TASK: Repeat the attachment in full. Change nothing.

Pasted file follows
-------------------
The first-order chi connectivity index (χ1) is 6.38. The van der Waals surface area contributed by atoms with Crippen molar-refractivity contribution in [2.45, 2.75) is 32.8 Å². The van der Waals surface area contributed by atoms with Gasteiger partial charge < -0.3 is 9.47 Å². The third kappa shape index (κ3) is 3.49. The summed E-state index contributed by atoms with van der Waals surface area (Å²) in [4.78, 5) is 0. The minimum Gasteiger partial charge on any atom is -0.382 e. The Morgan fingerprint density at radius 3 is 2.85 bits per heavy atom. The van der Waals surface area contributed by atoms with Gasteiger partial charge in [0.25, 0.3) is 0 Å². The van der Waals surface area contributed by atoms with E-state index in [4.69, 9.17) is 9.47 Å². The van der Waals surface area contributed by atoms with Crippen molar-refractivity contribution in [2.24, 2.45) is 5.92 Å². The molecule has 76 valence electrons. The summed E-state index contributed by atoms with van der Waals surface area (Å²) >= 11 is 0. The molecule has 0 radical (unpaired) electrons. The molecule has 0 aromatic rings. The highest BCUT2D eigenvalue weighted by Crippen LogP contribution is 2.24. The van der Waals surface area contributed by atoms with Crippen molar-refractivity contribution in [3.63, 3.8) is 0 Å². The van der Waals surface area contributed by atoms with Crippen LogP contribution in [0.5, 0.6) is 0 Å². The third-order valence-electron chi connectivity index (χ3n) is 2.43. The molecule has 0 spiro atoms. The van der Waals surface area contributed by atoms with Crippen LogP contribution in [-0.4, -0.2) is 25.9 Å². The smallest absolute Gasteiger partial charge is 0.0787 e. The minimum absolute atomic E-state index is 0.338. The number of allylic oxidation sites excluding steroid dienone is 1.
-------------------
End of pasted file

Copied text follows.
The first-order chi connectivity index (χ1) is 6.38. The van der Waals surface area contributed by atoms with Crippen molar-refractivity contribution in [2.45, 2.75) is 32.8 Å². The van der Waals surface area contributed by atoms with Gasteiger partial charge < -0.3 is 9.47 Å². The third kappa shape index (κ3) is 3.49. The summed E-state index contributed by atoms with van der Waals surface area (Å²) in [4.78, 5) is 0. The minimum Gasteiger partial charge on any atom is -0.382 e. The Morgan fingerprint density at radius 3 is 2.85 bits per heavy atom. The van der Waals surface area contributed by atoms with Gasteiger partial charge in [0.25, 0.3) is 0 Å². The van der Waals surface area contributed by atoms with E-state index in [4.69, 9.17) is 9.47 Å². The van der Waals surface area contributed by atoms with Crippen molar-refractivity contribution in [2.24, 2.45) is 5.92 Å². The molecule has 76 valence electrons. The summed E-state index contributed by atoms with van der Waals surface area (Å²) >= 11 is 0. The molecule has 0 radical (unpaired) electrons. The molecule has 0 aromatic rings. The highest BCUT2D eigenvalue weighted by Crippen LogP contribution is 2.24. The van der Waals surface area contributed by atoms with Crippen molar-refractivity contribution in [3.63, 3.8) is 0 Å². The van der Waals surface area contributed by atoms with Crippen LogP contribution in [0.5, 0.6) is 0 Å². The third-order valence-electron chi connectivity index (χ3n) is 2.43. The molecule has 0 spiro atoms. The van der Waals surface area contributed by atoms with Crippen LogP contribution in [-0.4, -0.2) is 25.9 Å². The smallest absolute Gasteiger partial charge is 0.0787 e. The minimum absolute atomic E-state index is 0.338. The number of allylic oxidation sites excluding steroid dienone is 1.